Susan, yes, good point. Also when his "ease" depends on it. Last summer, I finally made the not-easy decision to stop eating factory-farmed chicken. This was after feeling somewhat un-easy for a few years every time I ordered chicken at restaurants or ate it at friends/relatives' homes.

It is not convenient or fun to cook my own chicken, bought from the small local farm I found, but that is what I plan to do. One of these days. As I really really miss chicken and it's been many months. And I really hate to cook.


Carolyn H

The upside of the current housing debacle may be that land that was being snapped up for housing developments can remain agricultural. As more food is produced by fewer people using less land, the methods necessarily have to be more intensive.

There are competing priorities -- animal welfare, sustainability, and feeding people at prices they can afford. We choose free-range, anti-biotic free meats, etc., and buy all locally grown produce (easy in Florida). If we lived closer, we would source all my meat from Polyface Farms. Having said that, we are also debating whether to switch our dogs from $300/mo of holistic, grain-free kibble to $300/mo of a raw prey model diet. My husband and I have both the education and the financial means to make those kinds of choices. That's not true for everyone.

Our generation has not known real hunger or privation. Studies have shown that the obesity 'epidemic' skews heavily toward lower-income people and minorities in the US. Intensive factory farming feeds people who might not be fed otherwise, but the prevalence of cheap, processed foods has also made them fat.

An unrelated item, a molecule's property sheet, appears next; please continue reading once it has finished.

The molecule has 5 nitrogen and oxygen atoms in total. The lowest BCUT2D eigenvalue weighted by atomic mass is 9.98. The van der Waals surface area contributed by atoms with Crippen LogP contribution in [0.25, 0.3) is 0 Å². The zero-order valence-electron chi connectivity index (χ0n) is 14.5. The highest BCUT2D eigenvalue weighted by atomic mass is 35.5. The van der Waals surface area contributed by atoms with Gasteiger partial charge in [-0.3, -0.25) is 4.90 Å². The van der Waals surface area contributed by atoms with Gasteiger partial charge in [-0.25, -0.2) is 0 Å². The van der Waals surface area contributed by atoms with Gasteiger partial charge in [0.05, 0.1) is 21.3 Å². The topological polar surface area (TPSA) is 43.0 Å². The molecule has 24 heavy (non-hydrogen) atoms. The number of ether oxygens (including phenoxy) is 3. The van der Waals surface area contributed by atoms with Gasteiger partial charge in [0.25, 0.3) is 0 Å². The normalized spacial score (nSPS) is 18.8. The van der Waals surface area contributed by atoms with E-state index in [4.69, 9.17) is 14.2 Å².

This is one of those complex questions for which there aren't a lot of simple answers. We can't just cut off the 'cheap' food supply without fundamentally changing the way people look at food, IMO.



Gina Spadafori

We can’t just cut off the ‘cheap’ food supply without fundamentally changing the way people look at food, IMO.

Comment by Carolyn H — February 13, 2010

This is absolutely true.

In half a century, we've gone from a country that enjoyed a "sunday roast" to one that expects beef in every $1.49 taco.

And of course, it's not just a food issue. Our manufacturing base has moved to China, because our WalMart values can not distinguish between "price" and "value."

My buying habits have changed along with my life. I buy very little, choose small business over big box and consider sources carefully. It works out the same, dollar-wise, I'm not deprived of any material goods, I'm healthier than I ever have been (even though I'm more stressed than ever) and have been losing weight very slowly but steadily for more than two years.

The downside is ... ?